[ pree-myoo-nahy-ree ]
/ ˌpri myuˈnaɪ ri /
noun English Law.
a writ charging the offense of resorting to a foreign court or authority, as that of the pope, and thus calling in question the supremacy of the English crown.
the penalty of forfeiture, imprisonment, outlawry, etc., incurred.
Origin of praemunire
1375–1425; short for Medieval Latin praemūnīre faciās (for Latin praemonēre faciās that you cause (the person specified) to be forewarned), the operative words of the writ; praemūnīre to warn (Latin: protect, literally, fortify); replacing late Middle English premunire facias < Medieval Latin, as above. See prae-, muniment
Dictionary.com Unabridged Based on the Random House Unabridged Dictionary, © Random House, Inc. 2019
Examples from the Web for praemunire
Such, on the one hand, was the statute of praemunire, passed in the reign of Richard II.A Key to the Knowledge of Church History (Ancient)|John Henry Blunt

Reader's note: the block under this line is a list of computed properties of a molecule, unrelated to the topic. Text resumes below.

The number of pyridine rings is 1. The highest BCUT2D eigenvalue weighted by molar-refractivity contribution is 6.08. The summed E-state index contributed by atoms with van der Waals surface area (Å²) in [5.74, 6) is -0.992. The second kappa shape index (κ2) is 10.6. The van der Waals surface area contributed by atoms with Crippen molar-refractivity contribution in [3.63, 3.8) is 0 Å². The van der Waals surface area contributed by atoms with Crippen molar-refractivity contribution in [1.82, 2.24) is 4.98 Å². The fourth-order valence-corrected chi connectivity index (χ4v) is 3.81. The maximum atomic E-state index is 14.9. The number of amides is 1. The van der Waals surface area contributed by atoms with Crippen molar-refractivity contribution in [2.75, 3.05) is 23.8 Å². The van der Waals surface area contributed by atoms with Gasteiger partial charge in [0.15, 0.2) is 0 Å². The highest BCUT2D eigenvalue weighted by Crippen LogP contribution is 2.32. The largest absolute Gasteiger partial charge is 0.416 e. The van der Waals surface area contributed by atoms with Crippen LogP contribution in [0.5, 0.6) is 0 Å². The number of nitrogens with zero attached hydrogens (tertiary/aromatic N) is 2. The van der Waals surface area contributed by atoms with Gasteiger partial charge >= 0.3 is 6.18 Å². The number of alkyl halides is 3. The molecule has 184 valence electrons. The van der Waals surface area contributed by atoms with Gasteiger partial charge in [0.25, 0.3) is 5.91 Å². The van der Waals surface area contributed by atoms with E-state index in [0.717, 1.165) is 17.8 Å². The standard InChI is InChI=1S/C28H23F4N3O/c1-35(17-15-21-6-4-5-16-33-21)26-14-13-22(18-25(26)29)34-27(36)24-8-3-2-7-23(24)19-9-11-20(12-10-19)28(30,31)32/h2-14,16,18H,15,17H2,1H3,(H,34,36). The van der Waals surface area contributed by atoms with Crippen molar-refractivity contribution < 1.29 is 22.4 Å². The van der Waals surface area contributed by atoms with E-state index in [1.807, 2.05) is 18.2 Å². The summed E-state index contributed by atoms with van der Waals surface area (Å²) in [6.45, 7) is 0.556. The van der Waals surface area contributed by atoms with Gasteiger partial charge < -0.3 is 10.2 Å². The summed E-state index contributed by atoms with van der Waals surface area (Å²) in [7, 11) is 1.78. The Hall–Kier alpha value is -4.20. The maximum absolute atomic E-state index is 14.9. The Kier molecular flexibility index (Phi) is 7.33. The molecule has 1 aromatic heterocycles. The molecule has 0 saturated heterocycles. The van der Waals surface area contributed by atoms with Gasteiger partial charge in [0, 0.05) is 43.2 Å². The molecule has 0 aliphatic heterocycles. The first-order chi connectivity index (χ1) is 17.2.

This measure was extended in 1365, and in 1393 by the great statute of Praemunire.
This custom was put an end to by the Statute of Praemunire .Education in England in the Middle Ages|Albert William Parry
British Dictionary definitions for praemunire
/ (ˌpriːmjʊˈnaɪərɪ) /
noun English history
a writ charging with the offence of resorting to a foreign jurisdiction, esp to that of the Pope, in a matter determinable in a royal court
the statute of Richard II defining this offence
Word Origin for praemunire
C14: from the Medieval Latin phrase (in the text of the writ) praemūnīre faciās, literally: that you cause (someone) to be warned in advance, from Latin praemūnīre to fortify or protect in front, from prae in front + mūnīre to fortify; in Medieval Latin the verb was confused with Latin praemonēre to forewarn
Collins English Dictionary - Complete & Unabridged 2012 Digital Edition © William Collins Sons & Co. Ltd. 1979, 1986 © HarperCollins Publishers 1998, 2000, 2003, 2005, 2006, 2007, 2009, 2012